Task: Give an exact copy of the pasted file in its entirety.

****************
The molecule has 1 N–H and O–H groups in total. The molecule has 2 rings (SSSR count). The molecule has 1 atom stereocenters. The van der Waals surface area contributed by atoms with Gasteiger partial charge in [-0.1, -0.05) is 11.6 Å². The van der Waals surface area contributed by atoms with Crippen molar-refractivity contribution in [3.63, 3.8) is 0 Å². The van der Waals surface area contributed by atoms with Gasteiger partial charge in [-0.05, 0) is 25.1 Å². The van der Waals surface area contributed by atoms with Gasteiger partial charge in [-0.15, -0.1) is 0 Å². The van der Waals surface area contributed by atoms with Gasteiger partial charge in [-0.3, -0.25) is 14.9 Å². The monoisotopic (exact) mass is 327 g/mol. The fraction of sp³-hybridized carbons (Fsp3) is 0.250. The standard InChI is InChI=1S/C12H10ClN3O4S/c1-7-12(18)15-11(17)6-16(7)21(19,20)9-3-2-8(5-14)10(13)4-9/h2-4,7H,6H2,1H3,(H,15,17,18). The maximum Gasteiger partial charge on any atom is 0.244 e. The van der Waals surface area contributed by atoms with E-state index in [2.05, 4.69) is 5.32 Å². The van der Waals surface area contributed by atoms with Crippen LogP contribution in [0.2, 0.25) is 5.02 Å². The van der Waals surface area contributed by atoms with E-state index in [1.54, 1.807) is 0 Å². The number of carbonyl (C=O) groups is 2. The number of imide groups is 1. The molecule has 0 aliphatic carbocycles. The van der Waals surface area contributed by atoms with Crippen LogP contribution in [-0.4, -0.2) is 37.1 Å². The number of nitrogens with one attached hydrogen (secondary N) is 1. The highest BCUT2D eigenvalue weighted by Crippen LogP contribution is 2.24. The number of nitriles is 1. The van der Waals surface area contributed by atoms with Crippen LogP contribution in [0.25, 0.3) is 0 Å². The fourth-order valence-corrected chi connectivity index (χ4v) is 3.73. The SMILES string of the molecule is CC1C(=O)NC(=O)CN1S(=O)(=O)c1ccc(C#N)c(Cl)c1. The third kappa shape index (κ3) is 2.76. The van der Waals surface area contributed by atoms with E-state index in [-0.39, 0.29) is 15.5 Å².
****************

The molecule has 1 N–H and O–H groups in total. The molecule has 2 rings (SSSR count). The molecule has 1 atom stereocenters. The van der Waals surface area contributed by atoms with Gasteiger partial charge in [-0.1, -0.05) is 11.6 Å². The van der Waals surface area contributed by atoms with Crippen molar-refractivity contribution in [3.63, 3.8) is 0 Å². The van der Waals surface area contributed by atoms with Gasteiger partial charge in [-0.05, 0) is 25.1 Å². The van der Waals surface area contributed by atoms with Gasteiger partial charge in [-0.15, -0.1) is 0 Å². The van der Waals surface area contributed by atoms with Gasteiger partial charge in [-0.3, -0.25) is 14.9 Å². The monoisotopic (exact) mass is 327 g/mol. The fraction of sp³-hybridized carbons (Fsp3) is 0.250. The standard InChI is InChI=1S/C12H10ClN3O4S/c1-7-12(18)15-11(17)6-16(7)21(19,20)9-3-2-8(5-14)10(13)4-9/h2-4,7H,6H2,1H3,(H,15,17,18). The maximum Gasteiger partial charge on any atom is 0.244 e. The van der Waals surface area contributed by atoms with E-state index in [2.05, 4.69) is 5.32 Å². The van der Waals surface area contributed by atoms with Crippen LogP contribution in [0.2, 0.25) is 5.02 Å². The van der Waals surface area contributed by atoms with E-state index in [1.54, 1.807) is 0 Å². The number of carbonyl (C=O) groups is 2. The number of imide groups is 1. The molecule has 0 aliphatic carbocycles. The van der Waals surface area contributed by atoms with Crippen LogP contribution in [-0.4, -0.2) is 37.1 Å². The number of nitrogens with one attached hydrogen (secondary N) is 1. The highest BCUT2D eigenvalue weighted by Crippen LogP contribution is 2.24. The number of nitriles is 1. The van der Waals surface area contributed by atoms with Crippen LogP contribution in [0.25, 0.3) is 0 Å². The fourth-order valence-corrected chi connectivity index (χ4v) is 3.73. The SMILES string of the molecule is CC1C(=O)NC(=O)CN1S(=O)(=O)c1ccc(C#N)c(Cl)c1. The third kappa shape index (κ3) is 2.76. The van der Waals surface area contributed by atoms with E-state index in [-0.39, 0.29) is 15.5 Å².